Tuesday, December 22, 2009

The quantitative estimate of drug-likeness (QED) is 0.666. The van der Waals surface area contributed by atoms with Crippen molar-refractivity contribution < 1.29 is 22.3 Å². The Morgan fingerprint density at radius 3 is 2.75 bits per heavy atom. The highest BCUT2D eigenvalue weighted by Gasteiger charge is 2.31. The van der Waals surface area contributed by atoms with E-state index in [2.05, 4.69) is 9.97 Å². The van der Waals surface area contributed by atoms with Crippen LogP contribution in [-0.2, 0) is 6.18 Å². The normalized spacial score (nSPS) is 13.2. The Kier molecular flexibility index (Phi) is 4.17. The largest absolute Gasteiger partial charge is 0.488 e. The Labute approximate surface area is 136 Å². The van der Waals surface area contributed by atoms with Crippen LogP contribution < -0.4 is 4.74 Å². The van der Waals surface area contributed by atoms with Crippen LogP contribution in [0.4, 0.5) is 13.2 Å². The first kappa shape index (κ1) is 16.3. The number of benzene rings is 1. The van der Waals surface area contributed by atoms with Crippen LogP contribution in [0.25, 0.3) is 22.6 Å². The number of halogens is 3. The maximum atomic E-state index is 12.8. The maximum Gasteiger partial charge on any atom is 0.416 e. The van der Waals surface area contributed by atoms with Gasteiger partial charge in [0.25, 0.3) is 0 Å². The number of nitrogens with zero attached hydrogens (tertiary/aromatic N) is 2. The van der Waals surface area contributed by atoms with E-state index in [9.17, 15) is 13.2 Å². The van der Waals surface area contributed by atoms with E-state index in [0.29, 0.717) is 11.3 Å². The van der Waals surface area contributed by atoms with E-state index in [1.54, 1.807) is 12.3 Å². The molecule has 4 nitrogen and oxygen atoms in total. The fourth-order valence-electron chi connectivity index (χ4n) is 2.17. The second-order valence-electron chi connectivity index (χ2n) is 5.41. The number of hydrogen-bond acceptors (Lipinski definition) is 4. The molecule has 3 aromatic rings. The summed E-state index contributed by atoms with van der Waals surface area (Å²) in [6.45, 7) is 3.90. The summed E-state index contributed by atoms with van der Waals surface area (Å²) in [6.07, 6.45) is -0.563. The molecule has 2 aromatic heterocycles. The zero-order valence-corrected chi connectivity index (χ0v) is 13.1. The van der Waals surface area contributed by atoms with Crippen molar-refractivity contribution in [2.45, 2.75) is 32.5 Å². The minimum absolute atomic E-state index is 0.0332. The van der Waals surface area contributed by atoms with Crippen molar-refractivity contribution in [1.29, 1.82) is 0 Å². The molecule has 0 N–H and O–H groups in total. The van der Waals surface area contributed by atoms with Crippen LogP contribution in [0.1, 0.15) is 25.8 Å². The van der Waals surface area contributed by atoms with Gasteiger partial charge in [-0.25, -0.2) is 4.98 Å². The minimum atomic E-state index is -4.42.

I had in my lifetime two men who were truly my mentors and both of them were teachers. Years ago, I went on a men's retreat to a local Anglican camp. There were about thirty men for a weekend and we had teaching sessions. The leader asked us to consider someone, or two, other than a parent, who had been a mentor in our life, and why. Virtually all the men choose a teacher who had served such a role in their lives. I often wonder if teachers really know the power for good that they have. I don't believe a parent can be a mentor. In my case there was too much baggage. I loved my dad unconditionly, and did not love my mentors, but the avuncular role they served, and the interest they took in me, made me want to emulate them. The pianist said to me once, that I even started to walk like my Consultant chief for whom I was Registrar. He was an Australian batchelor in Plymouth who was more English than the English. My other mentor was my small town high school teacher in Grade ten, eleven, and twelve. He had dignity and treated us with the same dignity, and respect, but never raised his voice because he didn't have to.I'm sure the seriousness he felt towards us was key to my desire to succeed. My son had a mentor when he first started his career as a young Anglican priest in Montreal . I am grateful to that man ,as I never questioned my son's love for me, but we had too much baggage for a mentorship role. The son must move away. Mentorship is a symbiotic role. The Mentor benefits as much as the" Mented." Mentorship is not an art, it comes from the heart !